Solar power in Michigan has been growing in recent years due to new technological improvements and a variety of regulatory actions. Conversations regarding the technology are ongoing in the state legislature, regulatory agencies, and communities around the state. In particular, lawmakers in both the House and the Senate have been debating legislation aimed at overhauling the state’s 2008 energy policy, which includes provisions on revamping the state’s net metering program and clean energy standards.

  •  Current and Recent Issues:
    • In June 2016, the state legislature adjourned for summer recess with no notable progress on energy reform legislation.
    • In May 2016, the Michigan Senate Energy and Technology Committee passed the following bills, which aim to overhaul the state’s energy law:
      • SB 437
        • The bill would maintain the state’s 10% choice market, which calls for 10% of energy to be available from suppliers other than the big utilities. The plan also requires the energy suppliers in that 10% to prove to the Michigan Public Service Commission that they have enough supply to meet peak demand, plus a growth factor.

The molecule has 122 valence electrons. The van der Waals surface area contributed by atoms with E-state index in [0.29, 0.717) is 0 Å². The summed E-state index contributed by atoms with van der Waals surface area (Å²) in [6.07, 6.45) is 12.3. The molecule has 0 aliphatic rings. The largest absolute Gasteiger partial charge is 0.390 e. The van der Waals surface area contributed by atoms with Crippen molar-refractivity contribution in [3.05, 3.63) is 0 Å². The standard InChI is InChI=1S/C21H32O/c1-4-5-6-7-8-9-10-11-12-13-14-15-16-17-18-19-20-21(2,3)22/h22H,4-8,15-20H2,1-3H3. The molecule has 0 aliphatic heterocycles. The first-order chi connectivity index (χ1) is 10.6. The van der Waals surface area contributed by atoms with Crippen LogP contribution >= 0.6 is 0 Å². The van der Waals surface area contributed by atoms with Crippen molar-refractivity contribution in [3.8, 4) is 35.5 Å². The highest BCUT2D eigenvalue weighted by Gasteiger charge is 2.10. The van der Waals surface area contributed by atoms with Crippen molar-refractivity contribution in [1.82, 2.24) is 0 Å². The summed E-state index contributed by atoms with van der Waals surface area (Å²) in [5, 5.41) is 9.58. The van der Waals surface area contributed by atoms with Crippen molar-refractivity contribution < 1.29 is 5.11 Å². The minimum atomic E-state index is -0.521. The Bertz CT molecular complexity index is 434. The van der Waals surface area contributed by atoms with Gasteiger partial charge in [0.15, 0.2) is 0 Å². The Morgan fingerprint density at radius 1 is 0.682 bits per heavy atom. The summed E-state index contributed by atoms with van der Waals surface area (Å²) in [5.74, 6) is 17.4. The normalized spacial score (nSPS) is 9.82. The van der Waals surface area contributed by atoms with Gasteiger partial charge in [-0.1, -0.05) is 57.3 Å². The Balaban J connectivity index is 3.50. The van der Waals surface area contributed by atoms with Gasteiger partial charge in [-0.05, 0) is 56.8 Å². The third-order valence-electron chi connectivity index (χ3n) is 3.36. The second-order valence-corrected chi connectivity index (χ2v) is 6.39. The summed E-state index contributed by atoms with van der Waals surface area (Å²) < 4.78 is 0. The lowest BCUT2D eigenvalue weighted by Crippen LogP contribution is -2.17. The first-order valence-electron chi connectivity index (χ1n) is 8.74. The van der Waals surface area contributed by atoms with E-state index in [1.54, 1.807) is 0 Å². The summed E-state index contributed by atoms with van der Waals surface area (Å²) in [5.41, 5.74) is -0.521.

• The bill also lays out a detailed integrated resource planning process designed to replace the clean energy standards adopted in 2008.
      • SB 438
        • The bill would establish a 35% clean energy goal by 2025 – to be met by energy efficiency and renewable energy – but phase out a state program specifically for efficiency by 2025.
        • The bill would also revamp the state’s current net metering program; however, existing participants would be grandfathered in under the existing system.
    • SCIP – On September 1, 2015, the  Michigan Department of Environmental Quality announced that it will develop its own State Carbon Implementation Plan (SCIP) to control its carbon emissions. Michigan’s Solar Energy Industries Association plans to assist the state in developing the plan.
  • Regulatory  Agencies:
    • The Michigan Department of Environmental Quality manages Michigan’s air, land, and water resources to support a sustainable environment, healthy communities, and vibrant economy. It is currently developing a SCIP to begin compiling with EPA’s new carbon emission rules.